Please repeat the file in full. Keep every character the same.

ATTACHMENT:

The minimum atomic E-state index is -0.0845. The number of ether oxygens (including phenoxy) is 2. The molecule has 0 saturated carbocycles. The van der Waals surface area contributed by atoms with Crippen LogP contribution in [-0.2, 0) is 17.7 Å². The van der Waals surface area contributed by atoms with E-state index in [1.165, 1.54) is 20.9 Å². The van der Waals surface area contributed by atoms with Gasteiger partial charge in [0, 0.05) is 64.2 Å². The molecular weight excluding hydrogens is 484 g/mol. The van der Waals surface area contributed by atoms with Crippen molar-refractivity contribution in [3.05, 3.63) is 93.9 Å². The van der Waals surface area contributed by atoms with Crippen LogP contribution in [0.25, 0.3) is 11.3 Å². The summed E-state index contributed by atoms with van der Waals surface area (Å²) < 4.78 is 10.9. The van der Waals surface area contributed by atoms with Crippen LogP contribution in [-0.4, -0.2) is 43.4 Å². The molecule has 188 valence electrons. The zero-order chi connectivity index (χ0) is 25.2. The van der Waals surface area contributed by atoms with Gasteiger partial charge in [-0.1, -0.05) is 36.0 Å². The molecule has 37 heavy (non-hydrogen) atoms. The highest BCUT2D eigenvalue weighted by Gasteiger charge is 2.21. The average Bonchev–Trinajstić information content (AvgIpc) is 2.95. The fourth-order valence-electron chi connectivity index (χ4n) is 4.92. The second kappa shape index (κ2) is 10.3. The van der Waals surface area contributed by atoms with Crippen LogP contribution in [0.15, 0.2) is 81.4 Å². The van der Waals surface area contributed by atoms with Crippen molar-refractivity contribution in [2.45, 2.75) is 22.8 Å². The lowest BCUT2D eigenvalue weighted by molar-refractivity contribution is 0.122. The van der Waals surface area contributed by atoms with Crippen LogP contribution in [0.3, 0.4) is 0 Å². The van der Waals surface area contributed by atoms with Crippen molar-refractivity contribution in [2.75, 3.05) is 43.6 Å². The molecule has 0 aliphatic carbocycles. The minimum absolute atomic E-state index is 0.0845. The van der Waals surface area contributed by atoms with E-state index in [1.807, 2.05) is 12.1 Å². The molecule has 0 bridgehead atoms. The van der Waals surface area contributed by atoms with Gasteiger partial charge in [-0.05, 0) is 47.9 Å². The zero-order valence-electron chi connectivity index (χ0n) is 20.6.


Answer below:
The minimum atomic E-state index is -0.0845. The number of ether oxygens (including phenoxy) is 2. The molecule has 0 saturated carbocycles. The van der Waals surface area contributed by atoms with Crippen LogP contribution in [-0.2, 0) is 17.7 Å². The van der Waals surface area contributed by atoms with E-state index in [1.165, 1.54) is 20.9 Å². The van der Waals surface area contributed by atoms with Gasteiger partial charge in [0, 0.05) is 64.2 Å². The molecular weight excluding hydrogens is 484 g/mol. The van der Waals surface area contributed by atoms with Crippen molar-refractivity contribution in [3.05, 3.63) is 93.9 Å². The van der Waals surface area contributed by atoms with Crippen LogP contribution in [0.25, 0.3) is 11.3 Å². The summed E-state index contributed by atoms with van der Waals surface area (Å²) < 4.78 is 10.9. The van der Waals surface area contributed by atoms with Crippen LogP contribution in [-0.4, -0.2) is 43.4 Å². The molecule has 188 valence electrons. The zero-order chi connectivity index (χ0) is 25.2. The van der Waals surface area contributed by atoms with Gasteiger partial charge in [-0.1, -0.05) is 36.0 Å². The molecule has 37 heavy (non-hydrogen) atoms. The highest BCUT2D eigenvalue weighted by Gasteiger charge is 2.21. The average Bonchev–Trinajstić information content (AvgIpc) is 2.95. The fourth-order valence-electron chi connectivity index (χ4n) is 4.92. The second kappa shape index (κ2) is 10.3. The van der Waals surface area contributed by atoms with Crippen LogP contribution in [0.15, 0.2) is 81.4 Å². The van der Waals surface area contributed by atoms with Crippen molar-refractivity contribution in [2.45, 2.75) is 22.8 Å². The lowest BCUT2D eigenvalue weighted by molar-refractivity contribution is 0.122. The van der Waals surface area contributed by atoms with Crippen LogP contribution in [0.3, 0.4) is 0 Å². The van der Waals surface area contributed by atoms with Crippen molar-refractivity contribution in [2.75, 3.05) is 43.6 Å². The molecule has 0 aliphatic carbocycles. The minimum absolute atomic E-state index is 0.0845. The van der Waals surface area contributed by atoms with E-state index in [1.807, 2.05) is 12.1 Å². The molecule has 0 bridgehead atoms. The van der Waals surface area contributed by atoms with Gasteiger partial charge in [-0.05, 0) is 47.9 Å². The zero-order valence-electron chi connectivity index (χ0n) is 20.6.